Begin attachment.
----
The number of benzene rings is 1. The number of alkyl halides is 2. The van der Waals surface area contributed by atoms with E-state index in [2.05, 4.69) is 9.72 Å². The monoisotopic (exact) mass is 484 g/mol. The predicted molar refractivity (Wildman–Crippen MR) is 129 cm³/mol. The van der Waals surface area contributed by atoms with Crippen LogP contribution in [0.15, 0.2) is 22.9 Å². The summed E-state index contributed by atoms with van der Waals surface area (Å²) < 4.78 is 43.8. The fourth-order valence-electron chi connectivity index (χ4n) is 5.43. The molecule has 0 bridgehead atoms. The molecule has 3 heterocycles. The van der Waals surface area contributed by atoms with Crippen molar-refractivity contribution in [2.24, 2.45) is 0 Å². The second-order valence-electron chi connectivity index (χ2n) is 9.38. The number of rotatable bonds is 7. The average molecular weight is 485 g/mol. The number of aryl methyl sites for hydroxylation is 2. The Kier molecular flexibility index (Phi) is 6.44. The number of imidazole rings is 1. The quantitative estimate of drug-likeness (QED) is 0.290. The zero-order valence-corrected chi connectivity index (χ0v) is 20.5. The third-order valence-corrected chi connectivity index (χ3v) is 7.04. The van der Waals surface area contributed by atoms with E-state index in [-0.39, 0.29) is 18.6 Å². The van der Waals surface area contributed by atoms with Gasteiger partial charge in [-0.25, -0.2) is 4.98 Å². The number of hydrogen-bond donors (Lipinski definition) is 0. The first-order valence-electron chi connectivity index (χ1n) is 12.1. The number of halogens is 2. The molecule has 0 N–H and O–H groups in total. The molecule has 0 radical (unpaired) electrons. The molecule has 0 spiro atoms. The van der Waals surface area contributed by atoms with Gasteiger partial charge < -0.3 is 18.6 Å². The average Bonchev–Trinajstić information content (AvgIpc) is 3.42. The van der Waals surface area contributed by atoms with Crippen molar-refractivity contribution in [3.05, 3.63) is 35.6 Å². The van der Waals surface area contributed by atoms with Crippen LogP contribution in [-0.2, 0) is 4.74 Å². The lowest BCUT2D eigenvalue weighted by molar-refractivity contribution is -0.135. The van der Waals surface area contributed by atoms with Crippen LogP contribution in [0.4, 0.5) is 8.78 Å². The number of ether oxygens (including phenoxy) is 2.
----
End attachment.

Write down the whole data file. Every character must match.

The number of benzene rings is 1. The number of alkyl halides is 2. The van der Waals surface area contributed by atoms with E-state index in [2.05, 4.69) is 9.72 Å². The monoisotopic (exact) mass is 484 g/mol. The predicted molar refractivity (Wildman–Crippen MR) is 129 cm³/mol. The van der Waals surface area contributed by atoms with Crippen LogP contribution in [0.15, 0.2) is 22.9 Å². The summed E-state index contributed by atoms with van der Waals surface area (Å²) < 4.78 is 43.8. The fourth-order valence-electron chi connectivity index (χ4n) is 5.43. The molecule has 0 bridgehead atoms. The molecule has 3 heterocycles. The van der Waals surface area contributed by atoms with Crippen molar-refractivity contribution in [2.24, 2.45) is 0 Å². The second-order valence-electron chi connectivity index (χ2n) is 9.38. The number of rotatable bonds is 7. The average molecular weight is 485 g/mol. The number of aryl methyl sites for hydroxylation is 2. The Kier molecular flexibility index (Phi) is 6.44. The number of imidazole rings is 1. The quantitative estimate of drug-likeness (QED) is 0.290. The zero-order valence-corrected chi connectivity index (χ0v) is 20.5. The third-order valence-corrected chi connectivity index (χ3v) is 7.04. The van der Waals surface area contributed by atoms with E-state index in [-0.39, 0.29) is 18.6 Å². The van der Waals surface area contributed by atoms with Gasteiger partial charge in [-0.25, -0.2) is 4.98 Å². The number of hydrogen-bond donors (Lipinski definition) is 0. The first-order valence-electron chi connectivity index (χ1n) is 12.1. The number of halogens is 2. The molecule has 0 N–H and O–H groups in total. The molecule has 0 radical (unpaired) electrons. The molecule has 0 spiro atoms. The van der Waals surface area contributed by atoms with Gasteiger partial charge < -0.3 is 18.6 Å². The average Bonchev–Trinajstić information content (AvgIpc) is 3.42. The van der Waals surface area contributed by atoms with Crippen molar-refractivity contribution in [3.05, 3.63) is 35.6 Å². The van der Waals surface area contributed by atoms with Crippen LogP contribution in [-0.2, 0) is 4.74 Å². The lowest BCUT2D eigenvalue weighted by molar-refractivity contribution is -0.135. The van der Waals surface area contributed by atoms with Crippen LogP contribution in [0.4, 0.5) is 8.78 Å². The number of ether oxygens (including phenoxy) is 2.